A government watchdog group announced Tuesday that it filed a Freedom of Information Act (FOIA) lawsuit against the FBI, Justice Department and the Office of the Director of National Intelligence for documents and records related to a meeting in early January, 2017 attended by President Barack Obama, along with other senior Obama officials, regarding Michael Flynn.
Judicial Watch, a conservative watchdog group that has been battling the DOJ and FBI for years for documentation on the FBI’s now debunked investigation into President Trump’s campaign and Russia, requested that the government provide all records regarding the Oval Office meeting on Jan. 5, 2017. The meeting was also referenced in an email that former Obama national security advisor Susan Rice sent to herself on that same day. Rice stressed in that email that President Obama wanted everything done by the book, which was a highly unusual as it raised many questions with lawmakers as to why she sent the email to herself in the first place.
“Obama’s infamous January 5, 2017, Oval Office meeting is a key moment in the corrupt effort to smear and spy on President Trump and target General Flynn with a malicious prosecution,” said Judicial Watch President Tom Fitton in a press release. “Rather than delay and stonewall, it is urgent the FBI, DOJ, ODNI release all records about this malicious, seditious conspiracy.”
During that meeting in the White House then Obama, Rice, former Vice President Joe Biden, Deputy Attorney General Sally Yates, FBI Director James Comey, CIA Director John Brennan and Director of National Intelligence James Clapper allegedly discussed Flynn, as well as the dossier compiled by former British spy Christopher Steele. Years long investigations by Congress, the DOJ Inspector General and journalists revealed that Steele’s dossier was filled with false information, as well as disinformation planted by Russia’s GRU to sow chaos in the United States 2016 election.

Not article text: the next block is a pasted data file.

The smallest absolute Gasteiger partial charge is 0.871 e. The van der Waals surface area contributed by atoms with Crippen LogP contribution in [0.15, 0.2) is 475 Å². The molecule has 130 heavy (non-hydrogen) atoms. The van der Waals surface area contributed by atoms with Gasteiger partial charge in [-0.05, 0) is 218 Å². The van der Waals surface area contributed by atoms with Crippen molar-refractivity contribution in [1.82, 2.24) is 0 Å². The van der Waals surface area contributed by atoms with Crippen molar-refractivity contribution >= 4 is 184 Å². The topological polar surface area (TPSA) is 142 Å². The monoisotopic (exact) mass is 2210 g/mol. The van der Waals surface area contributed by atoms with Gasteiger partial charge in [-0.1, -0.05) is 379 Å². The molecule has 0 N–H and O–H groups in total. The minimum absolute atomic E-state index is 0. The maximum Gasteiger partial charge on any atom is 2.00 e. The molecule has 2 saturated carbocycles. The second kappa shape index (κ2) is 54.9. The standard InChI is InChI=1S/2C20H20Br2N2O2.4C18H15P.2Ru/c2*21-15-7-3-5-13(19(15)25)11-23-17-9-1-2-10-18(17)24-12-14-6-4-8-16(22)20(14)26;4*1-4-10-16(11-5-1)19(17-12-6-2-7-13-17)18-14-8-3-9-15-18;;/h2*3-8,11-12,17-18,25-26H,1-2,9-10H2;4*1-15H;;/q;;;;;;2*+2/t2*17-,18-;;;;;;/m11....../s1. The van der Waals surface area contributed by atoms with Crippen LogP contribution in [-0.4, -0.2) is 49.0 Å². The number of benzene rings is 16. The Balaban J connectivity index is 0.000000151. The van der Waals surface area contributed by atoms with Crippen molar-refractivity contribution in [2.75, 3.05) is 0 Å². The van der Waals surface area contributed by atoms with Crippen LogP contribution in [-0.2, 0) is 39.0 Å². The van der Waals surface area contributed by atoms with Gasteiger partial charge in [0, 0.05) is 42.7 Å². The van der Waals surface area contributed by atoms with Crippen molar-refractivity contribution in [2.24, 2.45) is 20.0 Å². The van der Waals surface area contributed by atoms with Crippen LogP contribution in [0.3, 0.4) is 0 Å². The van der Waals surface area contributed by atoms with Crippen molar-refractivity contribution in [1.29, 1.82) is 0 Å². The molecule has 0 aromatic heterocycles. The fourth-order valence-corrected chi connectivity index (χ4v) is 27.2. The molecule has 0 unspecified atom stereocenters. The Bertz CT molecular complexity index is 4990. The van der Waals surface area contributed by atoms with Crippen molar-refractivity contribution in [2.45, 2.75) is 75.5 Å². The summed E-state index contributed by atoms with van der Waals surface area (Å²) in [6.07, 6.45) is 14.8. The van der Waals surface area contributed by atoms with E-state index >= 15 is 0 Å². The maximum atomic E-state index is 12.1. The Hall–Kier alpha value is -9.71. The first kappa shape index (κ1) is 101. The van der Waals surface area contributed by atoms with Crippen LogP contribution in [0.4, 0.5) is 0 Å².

The dossier was also paid for by Hillary Clinton’s campaign, as well as the Democratic National Committee, which commissioned a pseudo research firm Fusion GPS to hire Steele. Moreover, the research firm, along with Steele, leaked the false information on Trump and his campaign through main stream media outlets.
Judicial Watch stated in their press release that “at least two records describing the meeting – a January 20, 2017, memo Rice sent to herself and a set of notes taken by FBI counterespionage chief Peter Strzok – have been declassified and made public. Sally Yates also detailed the meeting to Robert Mueller’s investigation.”
Judicial Watch filed the lawsuit after the DOJ, FBI, and ODNI failed to respond to identical May 20, 2020, FOIA requests for:
- All records regarding the January 5, 2017, meeting at the White House between former Deputy Attorney General Sally Yates, former Director of National Intelligence James Clapper, former CIA Director John Brennan, former Director James Comey, President Obama, and others. This request includes all records created in preparation for, during, and/or pursuant to the meeting, as well as any and all related records of communication between any official or representative of the Department of Justice and any other individual.
The meeting took place just two weeks prior to Trump’s inauguration. Judicial Watch last week released mails between Strzok and former FBI lawyer Lisa Page which included a frantic exchange between top bureau officials in the days prior to and following Trump’s inauguration discussing a White House counterintelligence briefing that could “play into” the FBI’s “investigative strategy.”